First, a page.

《陽光普照》影評 ‘A Sun’: Film Review

*Spoiler warning*

“A Sun” is a 2019 film from director Chung Mong-Hong (鍾孟宏), dealing with family relationships, crime and redemption.

The English title, I think is a play on the sounds Sun/Son, as the father in the film, a driving instructor, always says he has only one (a) son when asked by nosy older female students about his family, although the referent changes from one son to the other as the film progresses, first due to his disappointment at his younger son’s failure in school and criminal acts, then due to his elder son’s suicide. The Chinese title 「陽光普照」 (the sun shines over all things) is more a reflection on both sons growing up in the same environment, but having drastically different personal outcomes. The story has echoes of the parable of the two sons in the Bible, in terms of traditional filial expectations:

“But what think ye? A certain man had two sons. He came to the first, and said, ‘Son, go work today in my vineyard.’ He answered and said, ‘I will not,’ but afterward he repented, and went. He came to the second, and said likewise. And he answered and said, ‘I go, sir!’ but went not. Whether of them twain did the will of his father?”

“The first.”

Jesus said to them, “Verily I say unto you that the tax collectors and the prostitutes are entering into the Kingdom of God before you. For John came to you in the way of righteousness, and you didn’t believe him, but the tax collectors and the prostitutes believed him. When you saw it, you didn’t even repent afterward, that you might believe him.”

At first, it appears that A-he is the son who has turned from the path his father wants for him. He gets involved with a dodgy friend, Cai-tou, who goes too far in trying to intimidate someone and lands them both in prison by cutting off the guy’s hand. The family also find out that A-he impregnated his girlfriend not long before going into prison. His brother, on the other hand, has perfect grades and is the apple of his father’s eye. In the end, however, it is A-he who ends up working hard at two jobs, marrying and having a son, while the elder son takes his own life, seemingly due to a combination of being bad at talking to girls, rejection from his brother and the pressure his dad puts on him. Both sons are led to completely different outcomes by the same circumstances, and neither is happy.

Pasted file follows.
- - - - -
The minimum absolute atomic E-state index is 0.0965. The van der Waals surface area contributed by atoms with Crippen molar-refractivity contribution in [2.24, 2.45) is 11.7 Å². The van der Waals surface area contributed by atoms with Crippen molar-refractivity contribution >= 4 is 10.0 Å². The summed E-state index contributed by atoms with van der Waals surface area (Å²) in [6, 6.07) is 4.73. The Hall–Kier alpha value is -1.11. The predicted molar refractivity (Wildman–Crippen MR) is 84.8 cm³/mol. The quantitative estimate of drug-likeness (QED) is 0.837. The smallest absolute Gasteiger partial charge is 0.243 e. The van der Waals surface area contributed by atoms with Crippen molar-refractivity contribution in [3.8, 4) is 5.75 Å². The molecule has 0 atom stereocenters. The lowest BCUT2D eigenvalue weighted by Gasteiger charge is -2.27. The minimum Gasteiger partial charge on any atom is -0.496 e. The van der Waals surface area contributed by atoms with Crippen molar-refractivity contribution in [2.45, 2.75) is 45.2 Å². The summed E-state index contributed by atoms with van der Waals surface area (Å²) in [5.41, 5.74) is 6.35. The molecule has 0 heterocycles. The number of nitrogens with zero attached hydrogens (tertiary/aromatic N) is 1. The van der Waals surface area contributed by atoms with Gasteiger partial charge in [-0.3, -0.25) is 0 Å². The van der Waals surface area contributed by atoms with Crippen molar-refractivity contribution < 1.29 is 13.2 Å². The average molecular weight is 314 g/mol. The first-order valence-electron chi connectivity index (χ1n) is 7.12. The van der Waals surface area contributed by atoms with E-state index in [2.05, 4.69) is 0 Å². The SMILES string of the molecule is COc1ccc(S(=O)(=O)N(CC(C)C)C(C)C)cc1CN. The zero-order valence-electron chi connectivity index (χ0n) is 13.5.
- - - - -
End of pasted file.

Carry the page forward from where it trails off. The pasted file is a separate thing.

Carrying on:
Although the film has been described to me as highlighting the value of perseverance, this interpretation is thrown into question by the final twist. The only reason Caitou doesn’t succeed in destroying A-he’s attempt to rebuild his life and drawing him back into the criminal underworld, is that A-he’s father murders him. This seems an unlikely outcome in reality, and one might imagine many young offenders like A-he just getting pulled back into crime. The difficulty in finding redemption for people just released from jail is showcased by the series of interviews A-he goes to, just to be rejected when he tells them where he’s been for the last year and a half. Even A-he’s dad’s job is put into jeopardy by the appearance of Caitou’s dad at his workplace, desperate to find money to pay compensation to the victims. This was another interesting aspect of the film, in that the financial repercussions of criminal acts in Taiwan often fall on the families of the perpetrator.

Overall it is a very compelling film and well-shot. I think there could have been more resolution over the brother’s storyline, as I think the suicide was a little too easy and cliché in terms of Taiwanese drama. The appearance of the ghost of the brother bringing father and son together was also my least favourite part of the film, but led to one of my favourite scenes, when the son served the father in the Family Mart.

Definitely worth watching 5/5